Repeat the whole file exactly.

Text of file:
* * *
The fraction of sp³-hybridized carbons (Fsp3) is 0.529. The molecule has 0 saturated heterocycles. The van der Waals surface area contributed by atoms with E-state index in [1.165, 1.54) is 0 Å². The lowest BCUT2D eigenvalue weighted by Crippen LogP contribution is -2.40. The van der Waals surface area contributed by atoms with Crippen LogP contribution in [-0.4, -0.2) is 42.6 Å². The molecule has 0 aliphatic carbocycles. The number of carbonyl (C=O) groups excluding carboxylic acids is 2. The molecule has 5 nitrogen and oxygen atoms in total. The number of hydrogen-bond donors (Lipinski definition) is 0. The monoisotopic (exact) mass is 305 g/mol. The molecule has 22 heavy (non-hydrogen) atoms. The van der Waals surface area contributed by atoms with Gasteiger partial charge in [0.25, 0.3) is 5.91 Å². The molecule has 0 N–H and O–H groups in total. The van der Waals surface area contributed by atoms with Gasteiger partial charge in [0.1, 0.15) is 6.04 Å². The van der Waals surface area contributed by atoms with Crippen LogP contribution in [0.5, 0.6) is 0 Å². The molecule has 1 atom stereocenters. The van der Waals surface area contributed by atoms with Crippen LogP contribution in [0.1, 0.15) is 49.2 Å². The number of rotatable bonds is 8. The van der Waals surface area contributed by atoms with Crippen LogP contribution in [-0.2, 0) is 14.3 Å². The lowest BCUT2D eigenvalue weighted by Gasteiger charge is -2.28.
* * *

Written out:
The fraction of sp³-hybridized carbons (Fsp3) is 0.529. The molecule has 0 saturated heterocycles. The van der Waals surface area contributed by atoms with E-state index in [1.165, 1.54) is 0 Å². The lowest BCUT2D eigenvalue weighted by Crippen LogP contribution is -2.40. The van der Waals surface area contributed by atoms with Crippen LogP contribution in [-0.4, -0.2) is 42.6 Å². The molecule has 0 aliphatic carbocycles. The number of carbonyl (C=O) groups excluding carboxylic acids is 2. The molecule has 5 nitrogen and oxygen atoms in total. The number of hydrogen-bond donors (Lipinski definition) is 0. The monoisotopic (exact) mass is 305 g/mol. The molecule has 22 heavy (non-hydrogen) atoms. The van der Waals surface area contributed by atoms with Gasteiger partial charge in [0.25, 0.3) is 5.91 Å². The molecule has 0 N–H and O–H groups in total. The van der Waals surface area contributed by atoms with Gasteiger partial charge in [0.1, 0.15) is 6.04 Å². The van der Waals surface area contributed by atoms with Crippen LogP contribution in [0.5, 0.6) is 0 Å². The molecule has 1 atom stereocenters. The van der Waals surface area contributed by atoms with Crippen LogP contribution in [0.1, 0.15) is 49.2 Å². The number of rotatable bonds is 8. The van der Waals surface area contributed by atoms with Crippen LogP contribution in [-0.2, 0) is 14.3 Å². The lowest BCUT2D eigenvalue weighted by Gasteiger charge is -2.28.